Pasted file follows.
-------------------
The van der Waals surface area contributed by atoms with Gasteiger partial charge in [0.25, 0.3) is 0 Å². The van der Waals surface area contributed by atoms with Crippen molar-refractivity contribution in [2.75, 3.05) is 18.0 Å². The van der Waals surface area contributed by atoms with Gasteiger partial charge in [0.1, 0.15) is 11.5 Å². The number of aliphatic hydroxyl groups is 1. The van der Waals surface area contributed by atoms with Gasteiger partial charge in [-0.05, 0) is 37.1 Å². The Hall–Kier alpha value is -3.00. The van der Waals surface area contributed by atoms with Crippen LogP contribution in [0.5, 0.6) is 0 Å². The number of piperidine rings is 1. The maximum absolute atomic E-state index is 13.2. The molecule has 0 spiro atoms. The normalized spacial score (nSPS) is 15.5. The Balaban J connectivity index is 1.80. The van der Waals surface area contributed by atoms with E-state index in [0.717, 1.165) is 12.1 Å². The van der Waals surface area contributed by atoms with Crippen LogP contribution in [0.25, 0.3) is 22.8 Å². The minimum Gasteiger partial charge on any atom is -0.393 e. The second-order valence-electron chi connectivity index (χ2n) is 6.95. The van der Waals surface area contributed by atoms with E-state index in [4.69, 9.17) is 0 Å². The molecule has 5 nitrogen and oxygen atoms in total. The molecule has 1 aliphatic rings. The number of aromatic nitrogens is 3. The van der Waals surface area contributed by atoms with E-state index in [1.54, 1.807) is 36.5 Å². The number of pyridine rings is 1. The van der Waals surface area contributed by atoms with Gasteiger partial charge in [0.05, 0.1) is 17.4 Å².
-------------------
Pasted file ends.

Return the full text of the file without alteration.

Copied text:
The van der Waals surface area contributed by atoms with Gasteiger partial charge in [0.25, 0.3) is 0 Å². The van der Waals surface area contributed by atoms with Crippen molar-refractivity contribution in [2.75, 3.05) is 18.0 Å². The van der Waals surface area contributed by atoms with Gasteiger partial charge in [0.1, 0.15) is 11.5 Å². The number of aliphatic hydroxyl groups is 1. The van der Waals surface area contributed by atoms with Gasteiger partial charge in [-0.05, 0) is 37.1 Å². The Hall–Kier alpha value is -3.00. The van der Waals surface area contributed by atoms with Crippen LogP contribution in [0.5, 0.6) is 0 Å². The number of piperidine rings is 1. The maximum absolute atomic E-state index is 13.2. The molecule has 0 spiro atoms. The normalized spacial score (nSPS) is 15.5. The Balaban J connectivity index is 1.80. The van der Waals surface area contributed by atoms with E-state index in [0.717, 1.165) is 12.1 Å². The van der Waals surface area contributed by atoms with Crippen LogP contribution in [0.25, 0.3) is 22.8 Å². The minimum Gasteiger partial charge on any atom is -0.393 e. The second-order valence-electron chi connectivity index (χ2n) is 6.95. The van der Waals surface area contributed by atoms with E-state index in [4.69, 9.17) is 0 Å². The molecule has 5 nitrogen and oxygen atoms in total. The molecule has 1 aliphatic rings. The number of aromatic nitrogens is 3. The van der Waals surface area contributed by atoms with E-state index in [1.54, 1.807) is 36.5 Å². The number of pyridine rings is 1. The van der Waals surface area contributed by atoms with Gasteiger partial charge in [0.05, 0.1) is 17.4 Å².